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WARRINGTON, a market town and municipal, county and parliamentary borough of Lancashire, England, on the river Mersey, midway between Manchester and Liverpool, and 182 m. N.W. by N. from London by the London & North-Western railway. Pop. (1891) 52,288; (1901) 64,242. It has extensive local connexions by way of the Cheshire lines. The church of St Elphin is a fine cruciform building with lofty central tower and spire. The style is Decorated, but restoration has been heavy. A much earlier church formerly occupied the site, and of this the crypt remains beneath the existing chancel. The town hall, a classical building of the 18th century, was formerly a residence, and was purchased by the corporation in 1872, while the park in which it stands was devoted to public use. The other chief buildings are the museum and free library, with technical institute and the market hall. The educational institutions include a free grammar school, founded by one of the Boteler family in 1526, and a blue-coat school (1665). A few half -timbered houses of the 17th century remain in the streets. A wide system of electric tramways and district light railways is maintained by the borough. Warrington and the neighbourhood are an important centre of the tanning industry. There are also iron bar, hoop and wire works, tool, soap, glass and chemical works, foundries and cotton mills. Considerable agricultural markets and fairs are held. The parliamentary borough (1832), returning one member, extends into Cheshire. The town was incorporated in 1847, and the corporation consists of a mayor, 9 aldermen and 27 councillors. Area 3058 acres.

Warrington (otherwise Walintune, Werinton, Werington) is supposed to be of British origin, and the great Roman road from Chester to the north passed through it. There was a Romano-British village perhaps also a military post at Wilderspool. It is mentioned in Domesday Book as the head of a hundred. After the Conquest it became one of the possessions of Roger de Poictou. In Henry I.'s reign a barony was formed for Pain de Vilars, of which Warrington was the head and to which it gave the name, and from that family both manor and barony passed to the Botelers or Butlers, who first established their residence on the mote hill and before 1280 built Bewsey in Burton wood. The Butlers held both barony and manor till 1586, when the barony lapsed and the manor passed after some vicissitudes to the Irelands of Bewsey, then to the Booths and in 1769 to the Blackburns. In 1255 William le Boteler obtained a charter from Henry III. for an annual fair to last three days from the eve of St Thomas the Martyr (18th July). In 1277 Edward I. granted a charter for a weekly market on Friday and an annual fair of eight days beginning on the eve of St Andrew (soth Nov.), and in 1285 another charter changing the market day from Friday to Wednesday and extending the summer fair to eight days. The market and fairs had, however, existed before the granting of these charters. Blome in 1673 speaks of Warrington market as an important one " for linen cloth, corn, cattle, provisions and fish, being much resorted to by the Welshmen," and in 1730 Defoe says the market was especially famous for " a sort of table -linen called Huk-a-back or Huk-a- buk." The fairs are still held, as well as the Wednesday chartered market, besides a Saturday market which is probably customary. In the 18th and early 1gth centuries the chief industries were huckabacks and coarse cloths, canvas, fustians, pins, glass, sugar-refining and copper. During the Civil War the inhabitants embraced the royalist cause and the earl of Derby occupied the town and made it for some time his headquarters in order to secure the passage of the Mersey. In April 1643 the parliamentary forces attacked it, but had to raise the siege, as Lord Derby began to set the town on fire. Lord Derby left Colonel Edward Norris in command and in May the parliamentarians again attacked the town, which was forced to surrender after a six days' siege owing to lack of provisions. In 1 648, after the royalist defeat at Winwick by Cromwell, part of the royal forces under General Baillie rallied at Warrington, hoping to effect the passage of the bridge, but failed, and the general with 4000 men capitulated. In August 1659 Sir George Booth, lord of the manor, was defeated at Winnington, and part of his forces surrendered at Warrington to the parliamentary garrison. During the Rebellion of 1745, on the approach of Prince Charles' Edward from Manchester, the bridge was cut down and the few stragglers who ventured that way seized. A borough was created by William le Boteler about 1230 by a charter which has not been preserved; but its growing strength alarmed the lord who contrived to repress it before 1300, and for over 500 years Warrington was governed by the lord's manor court. A charter of incorporation was granted in 1847. By the Reform Act of 1832 the town returns one member to parliament. The church dedicated to St Elphin is mentioned in Domesday Book, and was in early times head of the ancient deanery of Warrington. There was a friary of Augustine or Hermit Friars here founded apparently about 1280.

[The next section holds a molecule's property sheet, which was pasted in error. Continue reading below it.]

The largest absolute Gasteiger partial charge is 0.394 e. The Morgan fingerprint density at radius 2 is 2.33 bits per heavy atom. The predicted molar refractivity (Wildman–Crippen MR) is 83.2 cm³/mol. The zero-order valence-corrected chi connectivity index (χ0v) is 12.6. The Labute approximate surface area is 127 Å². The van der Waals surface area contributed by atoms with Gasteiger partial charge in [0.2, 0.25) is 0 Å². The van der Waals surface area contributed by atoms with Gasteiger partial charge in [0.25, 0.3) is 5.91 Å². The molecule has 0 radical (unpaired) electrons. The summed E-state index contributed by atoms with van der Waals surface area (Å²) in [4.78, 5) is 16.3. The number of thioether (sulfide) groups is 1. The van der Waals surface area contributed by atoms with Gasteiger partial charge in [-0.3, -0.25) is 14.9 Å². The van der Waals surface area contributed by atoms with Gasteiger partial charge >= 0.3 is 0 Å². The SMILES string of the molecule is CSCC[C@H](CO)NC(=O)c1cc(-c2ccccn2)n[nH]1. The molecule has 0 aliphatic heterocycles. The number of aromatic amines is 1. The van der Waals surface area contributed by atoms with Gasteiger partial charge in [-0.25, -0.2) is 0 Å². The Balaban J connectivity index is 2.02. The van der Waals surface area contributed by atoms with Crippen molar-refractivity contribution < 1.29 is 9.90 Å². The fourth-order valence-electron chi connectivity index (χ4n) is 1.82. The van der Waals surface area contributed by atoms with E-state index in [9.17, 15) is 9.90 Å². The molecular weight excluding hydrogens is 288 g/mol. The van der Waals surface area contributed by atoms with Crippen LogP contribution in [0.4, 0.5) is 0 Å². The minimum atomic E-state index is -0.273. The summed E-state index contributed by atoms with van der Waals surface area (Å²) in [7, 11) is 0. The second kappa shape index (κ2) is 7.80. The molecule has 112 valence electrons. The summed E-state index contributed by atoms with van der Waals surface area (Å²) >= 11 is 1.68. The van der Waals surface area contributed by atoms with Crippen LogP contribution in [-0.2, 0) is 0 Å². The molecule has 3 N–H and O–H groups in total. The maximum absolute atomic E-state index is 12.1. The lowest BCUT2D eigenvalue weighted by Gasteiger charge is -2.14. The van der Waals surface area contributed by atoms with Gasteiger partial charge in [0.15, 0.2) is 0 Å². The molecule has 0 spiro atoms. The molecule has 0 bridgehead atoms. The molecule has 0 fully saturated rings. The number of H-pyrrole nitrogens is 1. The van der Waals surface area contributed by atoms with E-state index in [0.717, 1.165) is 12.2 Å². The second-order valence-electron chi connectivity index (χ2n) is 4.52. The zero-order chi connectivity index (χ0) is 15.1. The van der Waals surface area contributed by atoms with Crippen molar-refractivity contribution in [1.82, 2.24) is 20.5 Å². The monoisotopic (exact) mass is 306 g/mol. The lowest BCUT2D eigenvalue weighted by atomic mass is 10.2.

Note - this article incorporates content from Encyclopaedia Britannica, Eleventh Edition, (1910-1911)

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